FIRE bosses are being urged to think again over the future of Edinburgh’s Museum of Fire in Lauriston Place, which they plan to sell off in a cost-cutting exercise.
The Scottish Fire and Rescue Service (SFRS) has said the unique collection of old fire engines and other historic equipment – celebrating the Capital’s role as home of the first municipal fire brigade – will be relocated within the city.
The fire museum is a historic asset to the city and I’m not hearing anything concrete from the fire service that it will really remain as an asset to the city.Cammy Day
But Cammy Day, the council’s community safety leader, says it should stay in the city centre where visitors will come to see it. And he argues its current home, the old Central Fire Station, is the right place for it.
The issue will be discussed by councillors next week after Cllr Day tabled a motion at a previous meeting hailing the “fantastic learning experience” offered by the museum.
He said: “The fire museum is a historic asset to the city and I’m not hearing anything concrete from the fire service that it will really remain as an asset to the city. The SFRS says it is looking for other locations for the museum, but it has historic significance with the current building.”
Cllr Day had also raised questions about the ownership of the Lauriston Place property.
A report by officials says the fire station was built on land acquired by the Lord Provost and Magistrates of the City of Edinburgh in the mid-19th century, but the right of ownership of properties used in firefighting had been passed to various fire authorities down the years and now rested with SFRS.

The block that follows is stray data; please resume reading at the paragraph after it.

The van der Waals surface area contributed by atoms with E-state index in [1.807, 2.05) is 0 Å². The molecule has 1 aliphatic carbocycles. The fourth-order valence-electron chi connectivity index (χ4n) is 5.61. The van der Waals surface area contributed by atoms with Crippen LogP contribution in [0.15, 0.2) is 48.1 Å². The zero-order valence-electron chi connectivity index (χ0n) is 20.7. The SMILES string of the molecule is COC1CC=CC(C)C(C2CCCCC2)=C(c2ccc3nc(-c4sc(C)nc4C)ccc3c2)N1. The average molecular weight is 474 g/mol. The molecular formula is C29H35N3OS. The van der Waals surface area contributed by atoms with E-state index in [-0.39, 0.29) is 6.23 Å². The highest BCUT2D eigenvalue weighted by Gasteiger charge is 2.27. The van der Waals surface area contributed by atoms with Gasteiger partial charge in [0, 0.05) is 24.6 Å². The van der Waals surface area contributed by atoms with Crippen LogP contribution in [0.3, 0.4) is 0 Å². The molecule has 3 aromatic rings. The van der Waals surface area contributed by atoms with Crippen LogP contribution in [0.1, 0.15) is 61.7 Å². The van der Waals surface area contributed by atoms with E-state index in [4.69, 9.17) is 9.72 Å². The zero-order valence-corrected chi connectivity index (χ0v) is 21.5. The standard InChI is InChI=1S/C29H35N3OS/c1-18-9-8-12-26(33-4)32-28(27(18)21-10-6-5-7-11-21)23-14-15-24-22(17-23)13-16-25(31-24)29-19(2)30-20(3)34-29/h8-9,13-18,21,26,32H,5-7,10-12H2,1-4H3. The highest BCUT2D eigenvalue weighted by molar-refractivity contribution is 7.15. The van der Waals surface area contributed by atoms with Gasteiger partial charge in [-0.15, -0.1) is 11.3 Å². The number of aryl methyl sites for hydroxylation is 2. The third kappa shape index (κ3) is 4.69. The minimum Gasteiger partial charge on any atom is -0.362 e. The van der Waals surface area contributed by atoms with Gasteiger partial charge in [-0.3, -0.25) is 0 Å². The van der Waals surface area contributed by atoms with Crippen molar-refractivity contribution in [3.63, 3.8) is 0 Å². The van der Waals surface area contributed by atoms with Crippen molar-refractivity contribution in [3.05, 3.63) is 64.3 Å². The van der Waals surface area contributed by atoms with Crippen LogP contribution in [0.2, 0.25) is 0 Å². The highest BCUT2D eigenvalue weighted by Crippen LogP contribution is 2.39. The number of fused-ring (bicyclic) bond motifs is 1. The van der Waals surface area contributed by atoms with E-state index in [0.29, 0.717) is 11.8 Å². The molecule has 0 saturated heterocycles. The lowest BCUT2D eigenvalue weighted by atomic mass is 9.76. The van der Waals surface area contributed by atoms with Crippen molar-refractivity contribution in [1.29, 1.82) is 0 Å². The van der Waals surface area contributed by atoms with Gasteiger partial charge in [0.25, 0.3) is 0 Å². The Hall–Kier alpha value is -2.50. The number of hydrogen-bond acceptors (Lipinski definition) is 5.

However, the legal title to the building is still registered in the name of the Lord Provost.
Nevertheless, the report concludes: “In effect, the registered title has not caught up with the actual legal position. Accordingly, the council no longer has an interest in the property.”
Cllr Day said ownership was a key point. “I’m not sure we have got to the bottom of that yet,” he said. “I’m not sure we have clarified the legal ownership. We need to be absolutely confident about that.”
And he called for the council, the SFRS, the Scottish Government, the museum service and interested heritage bodies to get together to disucss how they could guarantee the future of the museum.
“If there are enough people round the table, surely we can find a way to retain this historic asset for the city and the country.”
Green councillor Melanie Main said: “Edinburgh is rightly proud of its history of having the first publicly run fire brigade in Europe, and the first fire station on Lauriston Place is a much-loved city landmark.
“While I’m pleased the new SFRS is committed to keeping a Museum of Fire within the city, I very much hope that, if a better alternative cannot be found, it will allow the museum to stay in its historic home.”